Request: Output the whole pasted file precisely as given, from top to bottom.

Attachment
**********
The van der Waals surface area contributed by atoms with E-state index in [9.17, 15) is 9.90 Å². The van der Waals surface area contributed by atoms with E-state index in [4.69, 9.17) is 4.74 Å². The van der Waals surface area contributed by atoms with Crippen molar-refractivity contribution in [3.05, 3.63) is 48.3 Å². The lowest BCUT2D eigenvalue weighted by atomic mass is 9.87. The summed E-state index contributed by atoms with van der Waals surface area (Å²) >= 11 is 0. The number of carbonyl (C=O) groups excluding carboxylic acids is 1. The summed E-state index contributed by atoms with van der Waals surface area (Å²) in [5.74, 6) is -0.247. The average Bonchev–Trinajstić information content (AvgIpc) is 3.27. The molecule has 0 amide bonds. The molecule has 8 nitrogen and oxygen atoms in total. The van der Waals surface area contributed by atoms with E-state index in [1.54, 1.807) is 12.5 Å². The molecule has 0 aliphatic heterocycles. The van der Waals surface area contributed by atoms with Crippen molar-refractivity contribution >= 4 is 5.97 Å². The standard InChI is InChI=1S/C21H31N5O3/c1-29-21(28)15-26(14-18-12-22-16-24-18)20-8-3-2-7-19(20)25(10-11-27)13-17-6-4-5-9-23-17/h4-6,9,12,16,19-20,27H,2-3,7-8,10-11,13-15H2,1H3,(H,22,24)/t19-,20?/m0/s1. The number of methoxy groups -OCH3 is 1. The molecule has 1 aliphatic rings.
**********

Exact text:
The van der Waals surface area contributed by atoms with E-state index in [9.17, 15) is 9.90 Å². The van der Waals surface area contributed by atoms with E-state index in [4.69, 9.17) is 4.74 Å². The van der Waals surface area contributed by atoms with Crippen molar-refractivity contribution in [3.05, 3.63) is 48.3 Å². The lowest BCUT2D eigenvalue weighted by atomic mass is 9.87. The summed E-state index contributed by atoms with van der Waals surface area (Å²) >= 11 is 0. The number of carbonyl (C=O) groups excluding carboxylic acids is 1. The summed E-state index contributed by atoms with van der Waals surface area (Å²) in [5.74, 6) is -0.247. The average Bonchev–Trinajstić information content (AvgIpc) is 3.27. The molecule has 0 amide bonds. The molecule has 8 nitrogen and oxygen atoms in total. The van der Waals surface area contributed by atoms with E-state index in [1.54, 1.807) is 12.5 Å². The molecule has 0 aliphatic heterocycles. The van der Waals surface area contributed by atoms with Crippen molar-refractivity contribution >= 4 is 5.97 Å². The standard InChI is InChI=1S/C21H31N5O3/c1-29-21(28)15-26(14-18-12-22-16-24-18)20-8-3-2-7-19(20)25(10-11-27)13-17-6-4-5-9-23-17/h4-6,9,12,16,19-20,27H,2-3,7-8,10-11,13-15H2,1H3,(H,22,24)/t19-,20?/m0/s1. The number of methoxy groups -OCH3 is 1. The molecule has 1 aliphatic rings.